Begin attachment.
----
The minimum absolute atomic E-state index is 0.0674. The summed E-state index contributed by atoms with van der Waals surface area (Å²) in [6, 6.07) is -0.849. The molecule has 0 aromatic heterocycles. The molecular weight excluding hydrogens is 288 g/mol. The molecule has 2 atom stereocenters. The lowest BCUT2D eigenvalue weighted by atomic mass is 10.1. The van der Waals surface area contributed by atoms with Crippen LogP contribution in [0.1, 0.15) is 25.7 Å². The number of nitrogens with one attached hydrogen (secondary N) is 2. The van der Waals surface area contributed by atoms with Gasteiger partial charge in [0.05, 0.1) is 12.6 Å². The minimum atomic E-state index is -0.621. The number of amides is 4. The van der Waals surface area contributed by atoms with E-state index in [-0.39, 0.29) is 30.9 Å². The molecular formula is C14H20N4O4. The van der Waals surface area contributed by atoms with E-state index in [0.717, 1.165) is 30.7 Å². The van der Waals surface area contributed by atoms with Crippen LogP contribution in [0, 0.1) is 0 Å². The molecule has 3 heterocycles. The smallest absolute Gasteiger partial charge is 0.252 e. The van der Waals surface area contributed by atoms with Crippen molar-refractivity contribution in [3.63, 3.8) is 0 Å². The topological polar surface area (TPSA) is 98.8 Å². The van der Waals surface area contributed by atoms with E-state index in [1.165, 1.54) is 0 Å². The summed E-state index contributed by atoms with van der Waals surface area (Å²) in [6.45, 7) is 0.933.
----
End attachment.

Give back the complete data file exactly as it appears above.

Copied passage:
The minimum absolute atomic E-state index is 0.0674. The summed E-state index contributed by atoms with van der Waals surface area (Å²) in [6, 6.07) is -0.849. The molecule has 0 aromatic heterocycles. The molecular weight excluding hydrogens is 288 g/mol. The molecule has 2 atom stereocenters. The lowest BCUT2D eigenvalue weighted by atomic mass is 10.1. The van der Waals surface area contributed by atoms with Crippen LogP contribution in [0.1, 0.15) is 25.7 Å². The number of nitrogens with one attached hydrogen (secondary N) is 2. The van der Waals surface area contributed by atoms with Gasteiger partial charge in [0.05, 0.1) is 12.6 Å². The minimum atomic E-state index is -0.621. The number of amides is 4. The van der Waals surface area contributed by atoms with E-state index in [-0.39, 0.29) is 30.9 Å². The molecular formula is C14H20N4O4. The van der Waals surface area contributed by atoms with E-state index in [0.717, 1.165) is 30.7 Å². The van der Waals surface area contributed by atoms with Crippen LogP contribution in [0, 0.1) is 0 Å². The molecule has 3 heterocycles. The smallest absolute Gasteiger partial charge is 0.252 e. The van der Waals surface area contributed by atoms with Crippen molar-refractivity contribution in [3.63, 3.8) is 0 Å². The topological polar surface area (TPSA) is 98.8 Å². The van der Waals surface area contributed by atoms with E-state index in [1.165, 1.54) is 0 Å². The summed E-state index contributed by atoms with van der Waals surface area (Å²) in [6.45, 7) is 0.933.